Of course, studying a double award doesn't mean that you won't get to study topics in Biology, Chemistry, and Physics, it just means that they'll only count for two GCSEs.
Finished your GCSEs?
Find out more about the A Levels.
Optional Subjects at GCSE
As we mentioned before, schools need to offer one subject from each of the following areas:
- Design and technology
- Modern Foreign Languages
This means that you can study several different subjects. Unfortunately, since you have to study English literature, English language, maths, and science, you won't be able to fill your timetable with just arts, foreign languages, or sciences. Similarly, there'll probably be other constraints on what you can study due to timetabling and clashes.
In most cases, you'll be able to study at least one subject from each of the groups that we mentioned before. Generally, when choosing your GCSE subjects, you should think about whether or not you'd like to go to university and which subjects you'll need at A Level to get onto a course and choose GCSE subjects that lead into your A Levels.
Find out more how A Levels have changed in recent years.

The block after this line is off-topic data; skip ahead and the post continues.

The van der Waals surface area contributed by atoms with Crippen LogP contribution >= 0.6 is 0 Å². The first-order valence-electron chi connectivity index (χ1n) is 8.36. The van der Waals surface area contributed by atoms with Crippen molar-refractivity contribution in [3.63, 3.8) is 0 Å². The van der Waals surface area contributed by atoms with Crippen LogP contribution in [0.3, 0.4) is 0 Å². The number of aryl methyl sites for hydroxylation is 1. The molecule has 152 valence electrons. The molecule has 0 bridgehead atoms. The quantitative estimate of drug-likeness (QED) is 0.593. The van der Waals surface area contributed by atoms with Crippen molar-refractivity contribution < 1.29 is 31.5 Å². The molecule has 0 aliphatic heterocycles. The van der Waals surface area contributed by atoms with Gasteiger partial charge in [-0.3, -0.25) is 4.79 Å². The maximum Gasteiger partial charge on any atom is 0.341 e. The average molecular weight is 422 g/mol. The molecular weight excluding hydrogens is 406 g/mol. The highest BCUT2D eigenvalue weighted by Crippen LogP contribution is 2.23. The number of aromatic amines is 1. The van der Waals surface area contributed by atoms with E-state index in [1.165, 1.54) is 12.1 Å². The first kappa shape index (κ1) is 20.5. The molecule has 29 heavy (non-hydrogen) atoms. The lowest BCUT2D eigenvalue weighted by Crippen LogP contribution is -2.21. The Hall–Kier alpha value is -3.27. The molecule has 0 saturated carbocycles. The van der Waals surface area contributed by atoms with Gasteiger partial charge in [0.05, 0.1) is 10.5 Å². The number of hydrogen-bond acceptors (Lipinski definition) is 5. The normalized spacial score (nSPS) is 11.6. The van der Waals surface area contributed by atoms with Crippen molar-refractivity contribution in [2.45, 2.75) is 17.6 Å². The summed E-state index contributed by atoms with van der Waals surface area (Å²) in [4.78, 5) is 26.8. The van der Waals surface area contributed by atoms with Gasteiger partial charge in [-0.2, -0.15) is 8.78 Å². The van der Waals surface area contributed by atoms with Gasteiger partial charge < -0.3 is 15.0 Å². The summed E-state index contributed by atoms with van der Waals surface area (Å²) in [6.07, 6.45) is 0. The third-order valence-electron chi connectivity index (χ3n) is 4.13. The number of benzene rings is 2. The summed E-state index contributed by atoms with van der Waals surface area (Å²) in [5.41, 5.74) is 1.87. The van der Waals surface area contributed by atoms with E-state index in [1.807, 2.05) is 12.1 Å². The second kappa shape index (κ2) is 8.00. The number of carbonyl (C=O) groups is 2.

If you need help with your GCSEs, A Levels, or any other subject or skill, consider getting in touch with one of the many talented and experienced private tutors on Superprof. You can find tutors all over the country and the world who are helping students with one or several different subjects and skills. There are tutors for academic subjects like maths, English, and science as well as tutors for hobbies, crafts, and skills like yoga, life coaching, or even sewing.
Similarly, you can find tutors across a range of different budgets, too. On Superprof, regardless of the subject or skill, there are three main types of private tutorial offered by private tutors: face-to-face tutorials, online tutorials, and group tutorials. Each type of tutorial comes with pros and cons in terms of cost, learning style, and effectiveness so it's up to you to carefully choose the right tutor and the right style of tutoring.